on the inside, and the top covered, yond which God will not spare a guilty quickly completed. This word occurs people. See Note on Gen. 6. 3.

fifteen times in the Hebrew Bible, and 17. Behold a smoking furnace, and in every instance refers to this kind of a burning lamp that passed between

oven, and is indeed rendered oven' in those pieces. Heb. 103 7730 lit. an

our translation in all of them except oden of smoke, or smoking oven. Our language does not perhaps afford a viz. Neh. 3. 11.-12. 38. Is. 31. 9. The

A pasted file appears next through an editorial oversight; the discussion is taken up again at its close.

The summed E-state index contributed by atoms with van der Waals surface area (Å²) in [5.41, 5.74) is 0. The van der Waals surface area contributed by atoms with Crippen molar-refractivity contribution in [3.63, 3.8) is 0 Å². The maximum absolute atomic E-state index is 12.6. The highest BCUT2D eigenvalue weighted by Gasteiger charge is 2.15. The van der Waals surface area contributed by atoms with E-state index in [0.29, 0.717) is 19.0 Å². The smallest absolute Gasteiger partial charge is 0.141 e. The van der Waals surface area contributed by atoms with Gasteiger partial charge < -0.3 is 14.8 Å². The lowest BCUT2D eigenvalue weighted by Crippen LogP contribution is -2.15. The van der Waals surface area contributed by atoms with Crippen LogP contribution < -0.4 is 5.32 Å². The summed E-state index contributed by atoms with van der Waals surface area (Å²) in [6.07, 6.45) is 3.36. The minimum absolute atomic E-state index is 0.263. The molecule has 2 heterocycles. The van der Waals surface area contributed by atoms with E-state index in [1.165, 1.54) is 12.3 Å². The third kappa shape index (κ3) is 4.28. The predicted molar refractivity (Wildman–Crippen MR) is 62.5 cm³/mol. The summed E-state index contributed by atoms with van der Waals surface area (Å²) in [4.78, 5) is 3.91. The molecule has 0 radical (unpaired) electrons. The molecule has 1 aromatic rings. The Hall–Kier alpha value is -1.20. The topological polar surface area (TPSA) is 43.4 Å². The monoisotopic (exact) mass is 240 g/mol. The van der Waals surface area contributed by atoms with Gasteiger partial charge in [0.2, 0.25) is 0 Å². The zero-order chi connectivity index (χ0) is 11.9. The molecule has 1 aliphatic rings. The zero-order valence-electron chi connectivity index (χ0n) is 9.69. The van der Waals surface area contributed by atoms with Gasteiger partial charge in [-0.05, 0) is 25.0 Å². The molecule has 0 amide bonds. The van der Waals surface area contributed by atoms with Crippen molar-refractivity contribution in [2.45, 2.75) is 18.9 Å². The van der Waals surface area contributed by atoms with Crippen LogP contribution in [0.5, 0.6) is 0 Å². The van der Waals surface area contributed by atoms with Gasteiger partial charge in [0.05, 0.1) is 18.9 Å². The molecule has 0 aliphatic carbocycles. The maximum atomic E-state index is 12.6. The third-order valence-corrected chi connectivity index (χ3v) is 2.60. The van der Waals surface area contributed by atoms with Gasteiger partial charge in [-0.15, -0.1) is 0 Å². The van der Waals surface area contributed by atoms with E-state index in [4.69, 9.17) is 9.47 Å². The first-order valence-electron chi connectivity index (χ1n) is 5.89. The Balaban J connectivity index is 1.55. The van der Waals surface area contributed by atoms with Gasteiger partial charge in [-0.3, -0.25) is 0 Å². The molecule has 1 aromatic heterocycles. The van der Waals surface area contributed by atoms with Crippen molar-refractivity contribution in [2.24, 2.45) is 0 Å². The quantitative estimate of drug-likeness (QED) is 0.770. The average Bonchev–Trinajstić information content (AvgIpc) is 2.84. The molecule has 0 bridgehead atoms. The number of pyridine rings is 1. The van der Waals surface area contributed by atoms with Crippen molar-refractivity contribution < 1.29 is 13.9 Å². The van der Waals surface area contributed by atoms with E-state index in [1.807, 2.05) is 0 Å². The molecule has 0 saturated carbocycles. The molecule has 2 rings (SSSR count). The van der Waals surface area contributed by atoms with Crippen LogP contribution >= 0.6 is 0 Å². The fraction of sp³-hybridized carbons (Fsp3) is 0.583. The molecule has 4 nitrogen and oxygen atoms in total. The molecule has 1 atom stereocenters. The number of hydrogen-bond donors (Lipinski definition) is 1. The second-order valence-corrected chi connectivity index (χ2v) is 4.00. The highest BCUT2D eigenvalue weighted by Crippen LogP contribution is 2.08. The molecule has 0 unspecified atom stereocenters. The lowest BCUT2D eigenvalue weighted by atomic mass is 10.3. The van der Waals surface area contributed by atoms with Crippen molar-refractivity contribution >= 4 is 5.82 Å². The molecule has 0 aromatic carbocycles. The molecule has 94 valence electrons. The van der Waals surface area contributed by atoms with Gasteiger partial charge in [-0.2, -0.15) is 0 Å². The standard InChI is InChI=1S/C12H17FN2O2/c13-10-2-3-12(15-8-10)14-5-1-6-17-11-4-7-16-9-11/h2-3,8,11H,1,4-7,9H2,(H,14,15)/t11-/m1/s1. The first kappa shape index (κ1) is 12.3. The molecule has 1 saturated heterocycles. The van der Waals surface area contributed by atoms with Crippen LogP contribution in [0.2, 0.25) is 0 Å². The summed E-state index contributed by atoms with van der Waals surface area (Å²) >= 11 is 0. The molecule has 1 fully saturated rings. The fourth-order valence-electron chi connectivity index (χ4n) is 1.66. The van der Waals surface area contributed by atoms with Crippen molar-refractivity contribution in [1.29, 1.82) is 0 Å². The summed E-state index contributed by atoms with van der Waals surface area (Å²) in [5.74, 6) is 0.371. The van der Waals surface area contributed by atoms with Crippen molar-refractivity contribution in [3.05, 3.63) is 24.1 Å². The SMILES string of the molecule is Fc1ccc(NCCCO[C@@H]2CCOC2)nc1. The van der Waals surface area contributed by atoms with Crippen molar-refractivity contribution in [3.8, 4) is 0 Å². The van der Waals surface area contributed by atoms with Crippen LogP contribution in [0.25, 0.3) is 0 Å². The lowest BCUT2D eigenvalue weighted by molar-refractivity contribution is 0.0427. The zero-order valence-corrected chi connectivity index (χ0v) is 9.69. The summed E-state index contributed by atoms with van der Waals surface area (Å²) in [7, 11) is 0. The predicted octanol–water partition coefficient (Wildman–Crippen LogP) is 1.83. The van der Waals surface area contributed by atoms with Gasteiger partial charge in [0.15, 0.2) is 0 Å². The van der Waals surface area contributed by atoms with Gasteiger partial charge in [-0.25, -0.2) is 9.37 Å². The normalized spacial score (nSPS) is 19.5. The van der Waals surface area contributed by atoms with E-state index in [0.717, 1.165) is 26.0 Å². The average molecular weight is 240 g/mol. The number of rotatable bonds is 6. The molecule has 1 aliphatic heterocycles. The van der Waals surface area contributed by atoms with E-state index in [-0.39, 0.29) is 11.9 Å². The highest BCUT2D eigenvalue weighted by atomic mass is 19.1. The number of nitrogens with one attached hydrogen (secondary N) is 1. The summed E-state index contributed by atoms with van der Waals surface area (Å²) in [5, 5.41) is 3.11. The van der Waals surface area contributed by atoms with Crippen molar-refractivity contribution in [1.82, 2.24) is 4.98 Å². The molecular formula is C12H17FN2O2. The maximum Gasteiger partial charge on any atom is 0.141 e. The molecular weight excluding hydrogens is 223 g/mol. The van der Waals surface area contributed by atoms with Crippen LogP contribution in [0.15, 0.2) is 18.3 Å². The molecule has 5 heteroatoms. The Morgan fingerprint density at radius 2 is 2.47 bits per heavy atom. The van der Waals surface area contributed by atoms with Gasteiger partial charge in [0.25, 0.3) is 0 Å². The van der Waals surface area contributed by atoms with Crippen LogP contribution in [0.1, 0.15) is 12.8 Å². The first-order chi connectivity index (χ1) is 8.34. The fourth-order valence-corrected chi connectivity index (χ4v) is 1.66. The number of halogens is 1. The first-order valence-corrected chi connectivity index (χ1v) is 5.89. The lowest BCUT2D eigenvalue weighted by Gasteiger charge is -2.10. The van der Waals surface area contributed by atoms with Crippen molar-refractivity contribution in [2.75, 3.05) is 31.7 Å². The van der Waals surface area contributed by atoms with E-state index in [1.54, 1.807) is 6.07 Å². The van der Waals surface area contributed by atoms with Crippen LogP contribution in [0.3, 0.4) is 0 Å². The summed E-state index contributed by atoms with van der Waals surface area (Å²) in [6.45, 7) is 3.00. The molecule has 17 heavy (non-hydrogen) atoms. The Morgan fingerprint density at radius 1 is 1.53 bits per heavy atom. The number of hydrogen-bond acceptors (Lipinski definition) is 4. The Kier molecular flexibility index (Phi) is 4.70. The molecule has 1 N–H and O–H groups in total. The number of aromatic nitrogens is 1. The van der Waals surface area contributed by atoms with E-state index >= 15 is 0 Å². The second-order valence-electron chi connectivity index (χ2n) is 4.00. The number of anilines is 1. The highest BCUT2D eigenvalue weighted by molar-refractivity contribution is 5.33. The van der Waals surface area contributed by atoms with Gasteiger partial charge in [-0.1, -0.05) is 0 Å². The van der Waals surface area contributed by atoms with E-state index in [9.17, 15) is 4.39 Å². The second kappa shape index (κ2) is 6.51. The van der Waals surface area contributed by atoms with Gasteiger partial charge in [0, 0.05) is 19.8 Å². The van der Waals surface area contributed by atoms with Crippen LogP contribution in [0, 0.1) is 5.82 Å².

the present and three other passages, more intrinsically suitable word by other term is nya kor, of which 'furwhich to render the original 7729 tan-nace is the legitimate signification, i. e. noor than 'furnace;' and yet it is certain that a degree of ambiguity attaches a place for melting, assaying, and reto it in this connection which has led fining metals. Thus Ezek. 22. 18--22, to a very general misapprehension of 903 07990 775 is a place for refining the real scope of this part of the vision. silver, and ant 775 Prov. 17. 3, is a The phrase here employed has been al- place for refining gold. In like manmost universally considered as parallel ner the 3772 775 iron furnace, mento the expression Deut. 4. 20, The tioned in Deut. 4. 20, and from which Lord hath taken you and brought you the Israelites are said to have been out of the iron furnace, even out of brought out, is properly a furnace Egypt' (comp. Jer. 11. 4), and the drift for melting iron. It is this latter of the symbol has been understood word which is employed wherever a to be nothing more nor less than to people are said metaphorically to be point to that well-known scene of the cast into a furnace as Ezek. 22. 18—22, afflictions of Israel, while the burning or delivered out of one, as Deut. 4. 20. lamp' has been regarded as an emblem 1 Kings, 8. 51. Jer. 11. 4. It occurs of their joyful deliverance thence. But nine times, and is uniformly rendered the fact is, the Hebrew has two dis- l'furnace.' From this view of the usage